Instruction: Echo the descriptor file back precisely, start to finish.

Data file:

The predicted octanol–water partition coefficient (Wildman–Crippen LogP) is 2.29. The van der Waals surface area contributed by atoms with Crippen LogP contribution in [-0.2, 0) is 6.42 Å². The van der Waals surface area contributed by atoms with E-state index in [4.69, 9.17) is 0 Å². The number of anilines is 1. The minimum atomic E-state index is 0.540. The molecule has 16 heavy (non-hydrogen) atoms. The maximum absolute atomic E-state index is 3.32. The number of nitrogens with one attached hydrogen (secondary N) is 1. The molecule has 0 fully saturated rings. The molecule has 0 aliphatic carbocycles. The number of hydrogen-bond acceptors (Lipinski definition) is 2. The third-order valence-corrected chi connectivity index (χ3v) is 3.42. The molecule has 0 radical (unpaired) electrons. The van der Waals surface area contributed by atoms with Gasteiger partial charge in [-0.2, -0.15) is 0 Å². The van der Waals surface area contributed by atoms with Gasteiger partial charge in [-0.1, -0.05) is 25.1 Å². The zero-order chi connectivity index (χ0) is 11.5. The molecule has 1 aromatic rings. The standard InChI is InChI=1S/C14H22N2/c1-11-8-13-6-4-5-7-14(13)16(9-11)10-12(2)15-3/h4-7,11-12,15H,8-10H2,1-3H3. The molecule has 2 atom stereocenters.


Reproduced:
The predicted octanol–water partition coefficient (Wildman–Crippen LogP) is 2.29. The van der Waals surface area contributed by atoms with Crippen LogP contribution in [-0.2, 0) is 6.42 Å². The van der Waals surface area contributed by atoms with E-state index in [4.69, 9.17) is 0 Å². The number of anilines is 1. The minimum atomic E-state index is 0.540. The molecule has 16 heavy (non-hydrogen) atoms. The maximum absolute atomic E-state index is 3.32. The number of nitrogens with one attached hydrogen (secondary N) is 1. The molecule has 0 fully saturated rings. The molecule has 0 aliphatic carbocycles. The number of hydrogen-bond acceptors (Lipinski definition) is 2. The third-order valence-corrected chi connectivity index (χ3v) is 3.42. The molecule has 0 radical (unpaired) electrons. The van der Waals surface area contributed by atoms with Gasteiger partial charge in [-0.2, -0.15) is 0 Å². The van der Waals surface area contributed by atoms with Gasteiger partial charge in [-0.1, -0.05) is 25.1 Å². The zero-order chi connectivity index (χ0) is 11.5. The molecule has 1 aromatic rings. The standard InChI is InChI=1S/C14H22N2/c1-11-8-13-6-4-5-7-14(13)16(9-11)10-12(2)15-3/h4-7,11-12,15H,8-10H2,1-3H3. The molecule has 2 atom stereocenters.